You will be redirected back to your article in seconds

All Good Children

Intensely atmospheric and featuring an outstanding lead perf.

With: Jack Gleeson, Imogen Jones, David Brazil, Austin Moulton, Lara Persain, Martin Firket, Tora Young, Kate Duchene, David Wilmot.

Intensely atmospheric and featuring an outstanding lead perf from 17-year-old Jack Gleeson, drama “All Good Children” would be almost perfect if only it were a tad less portentous. Feature debut for Brit writer-helmer Alicia Duffy, who’s made acclaimed shorts, pic tells a disquieting story of first love turning very sour when an Irish boy (Gleeson) meets a posh English girl (Imogen Jones) in the French countryside. “Good Children” will need to earn as many straight A’s from critics and gold stars from awards bodies as it can to break out of niche distribution.

Recently bereaved by the death of their mother, Irish-reared 12-year-old Dara (Jack Gleeson, who’s actually 17) and his slightly older brother Eoin (David Brazil) are dropped off by their father (Martin Firket) to live for a few weeks with French aunt Valerie (Lara Persain). With Valerie busy running her farm, the boys, who speak no French, are left to their own devices.

In the woods, they meet Bella (newcomer Imogen Jones), a girl about Dara’s age, and her much younger brother Theo (Austin Moulton), two bored English kids who are none too happy their downsizing but clearly monied parents (Kate Duchene and David Wilmot) have decided to move the family to France into a massive fixer-upper chateau nearby.

Needy Dara and coquettish Bella pair off to play at first like children in the woods, where they discover an abandoned hunter’s lodge they decide to make their secret place. But first kisses lead Dara to think their relationship means as much to Bella as it does to him. When he’s painfully disabused of this mistaken notion, things take a violent turn for the worse.

Adapted very loosely from the novel “The Republic of Trees” by Sam Taylor, script by helmer Duffy is sometimes a bit irritatingly elliptical, especially when it comes to revealing backstories. Rifles and a creepy pit full of water signpost disaster too obviously.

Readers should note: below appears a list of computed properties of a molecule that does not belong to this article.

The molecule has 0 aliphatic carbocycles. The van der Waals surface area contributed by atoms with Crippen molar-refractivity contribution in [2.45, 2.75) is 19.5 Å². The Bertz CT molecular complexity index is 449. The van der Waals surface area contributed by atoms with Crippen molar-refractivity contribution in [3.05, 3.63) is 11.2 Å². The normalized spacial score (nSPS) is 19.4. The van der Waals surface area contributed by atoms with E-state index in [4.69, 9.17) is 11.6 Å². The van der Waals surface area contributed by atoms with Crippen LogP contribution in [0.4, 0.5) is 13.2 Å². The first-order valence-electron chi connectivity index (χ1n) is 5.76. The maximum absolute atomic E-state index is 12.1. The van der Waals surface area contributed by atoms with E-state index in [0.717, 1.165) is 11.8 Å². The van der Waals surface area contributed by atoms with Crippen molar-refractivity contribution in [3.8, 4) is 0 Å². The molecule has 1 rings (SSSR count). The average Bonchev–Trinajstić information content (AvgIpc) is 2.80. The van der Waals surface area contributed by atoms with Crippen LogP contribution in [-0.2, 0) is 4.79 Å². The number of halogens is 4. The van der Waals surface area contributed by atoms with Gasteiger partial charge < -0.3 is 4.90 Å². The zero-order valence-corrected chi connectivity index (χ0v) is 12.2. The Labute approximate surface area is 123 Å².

That said, Duffy, her crew and cast impart the characters’ deepest feelings through exchanged looks, distorted sound and exquisitely framed visuals courtesy of lenser Nanu Segal. General sense of painterly discombobulation may recall such contempo Brit arthouse work as Lynne Ramsay’s “Ratcatcher,” Duane Hopkins’ “Better Things,” and Joe Lawlor and Christine Molloy’s “Helen,” but “All Good Children” is more straightforward and less complex.

Thesping is strong, particularly by the youngsters, but Gleeson, with his massive blue eyes and anxious, ever-hopeful expression, is the pic’s big discovery. Spooky, droning score thoughtfully counterpoints the pic’s mood, but might have been used a little less to achieve maximum effect.

All Good Children


Production: A Caveman Films presentation of an Element Pictures, Artemis Prods., Cinema Defacto production, with the participation the Irish Film Board and the support of Eurimages, CRRAV Nord Pas de Calais, CNC, Audiovisuel de la Communaut francaise de Belgique et des teledistributeurs wallons, Region Wallonne, Canal Plus, Arte/ZDF, Arte/Cofinova 5, Backup Films, UK Film Council, Film4, Tax Shelter Incentive of the Federal Government of Belgium. (International sales: Coach 14, Paris.) Produced by Jonathan Cavendish. Executive producers, Andrew Lowe, Ed Guiney, Carlo Dusi. Co-producers, Patrick Quinet, Tom Dercourt, Tora Young. Directed, written by Alicia Duffy, based on a novel by Sam Taylor.